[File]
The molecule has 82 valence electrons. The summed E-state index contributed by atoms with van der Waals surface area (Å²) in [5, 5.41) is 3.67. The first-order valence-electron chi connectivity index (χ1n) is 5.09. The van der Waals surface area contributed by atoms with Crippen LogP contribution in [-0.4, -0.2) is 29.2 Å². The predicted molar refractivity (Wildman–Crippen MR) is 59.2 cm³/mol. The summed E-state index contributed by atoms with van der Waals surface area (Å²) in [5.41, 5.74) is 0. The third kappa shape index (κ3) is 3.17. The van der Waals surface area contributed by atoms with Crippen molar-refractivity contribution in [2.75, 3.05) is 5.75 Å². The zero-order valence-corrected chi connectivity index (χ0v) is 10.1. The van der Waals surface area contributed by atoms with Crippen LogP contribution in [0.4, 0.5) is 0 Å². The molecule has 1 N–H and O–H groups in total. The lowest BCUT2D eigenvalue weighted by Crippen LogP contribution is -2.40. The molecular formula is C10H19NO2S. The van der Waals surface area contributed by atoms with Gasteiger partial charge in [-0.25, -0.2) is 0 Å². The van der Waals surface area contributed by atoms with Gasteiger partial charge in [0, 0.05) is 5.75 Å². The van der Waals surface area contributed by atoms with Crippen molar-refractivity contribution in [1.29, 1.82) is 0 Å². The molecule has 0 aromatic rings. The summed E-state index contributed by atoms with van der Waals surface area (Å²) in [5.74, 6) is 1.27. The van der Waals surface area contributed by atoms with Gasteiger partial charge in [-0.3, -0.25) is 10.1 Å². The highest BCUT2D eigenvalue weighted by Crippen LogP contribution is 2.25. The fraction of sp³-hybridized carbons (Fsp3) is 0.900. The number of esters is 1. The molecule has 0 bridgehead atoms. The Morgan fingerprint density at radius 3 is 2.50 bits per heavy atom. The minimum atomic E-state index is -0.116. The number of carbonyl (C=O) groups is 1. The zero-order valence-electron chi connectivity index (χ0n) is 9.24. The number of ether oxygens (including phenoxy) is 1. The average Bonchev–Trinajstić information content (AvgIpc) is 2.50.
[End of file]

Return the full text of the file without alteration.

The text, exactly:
The molecule has 82 valence electrons. The summed E-state index contributed by atoms with van der Waals surface area (Å²) in [5, 5.41) is 3.67. The first-order valence-electron chi connectivity index (χ1n) is 5.09. The van der Waals surface area contributed by atoms with Crippen LogP contribution in [-0.4, -0.2) is 29.2 Å². The predicted molar refractivity (Wildman–Crippen MR) is 59.2 cm³/mol. The summed E-state index contributed by atoms with van der Waals surface area (Å²) in [5.41, 5.74) is 0. The third kappa shape index (κ3) is 3.17. The van der Waals surface area contributed by atoms with Crippen molar-refractivity contribution in [2.75, 3.05) is 5.75 Å². The zero-order valence-corrected chi connectivity index (χ0v) is 10.1. The van der Waals surface area contributed by atoms with Crippen LogP contribution in [0.4, 0.5) is 0 Å². The molecule has 1 N–H and O–H groups in total. The lowest BCUT2D eigenvalue weighted by Crippen LogP contribution is -2.40. The molecular formula is C10H19NO2S. The van der Waals surface area contributed by atoms with Gasteiger partial charge in [-0.25, -0.2) is 0 Å². The van der Waals surface area contributed by atoms with Gasteiger partial charge in [0, 0.05) is 5.75 Å². The van der Waals surface area contributed by atoms with Crippen molar-refractivity contribution in [1.29, 1.82) is 0 Å². The molecule has 0 aromatic rings. The summed E-state index contributed by atoms with van der Waals surface area (Å²) in [5.74, 6) is 1.27. The van der Waals surface area contributed by atoms with Gasteiger partial charge in [-0.3, -0.25) is 10.1 Å². The highest BCUT2D eigenvalue weighted by Crippen LogP contribution is 2.25. The fraction of sp³-hybridized carbons (Fsp3) is 0.900. The number of esters is 1. The molecule has 0 bridgehead atoms. The Morgan fingerprint density at radius 3 is 2.50 bits per heavy atom. The minimum atomic E-state index is -0.116. The number of carbonyl (C=O) groups is 1. The zero-order valence-electron chi connectivity index (χ0n) is 9.24. The number of ether oxygens (including phenoxy) is 1. The average Bonchev–Trinajstić information content (AvgIpc) is 2.50.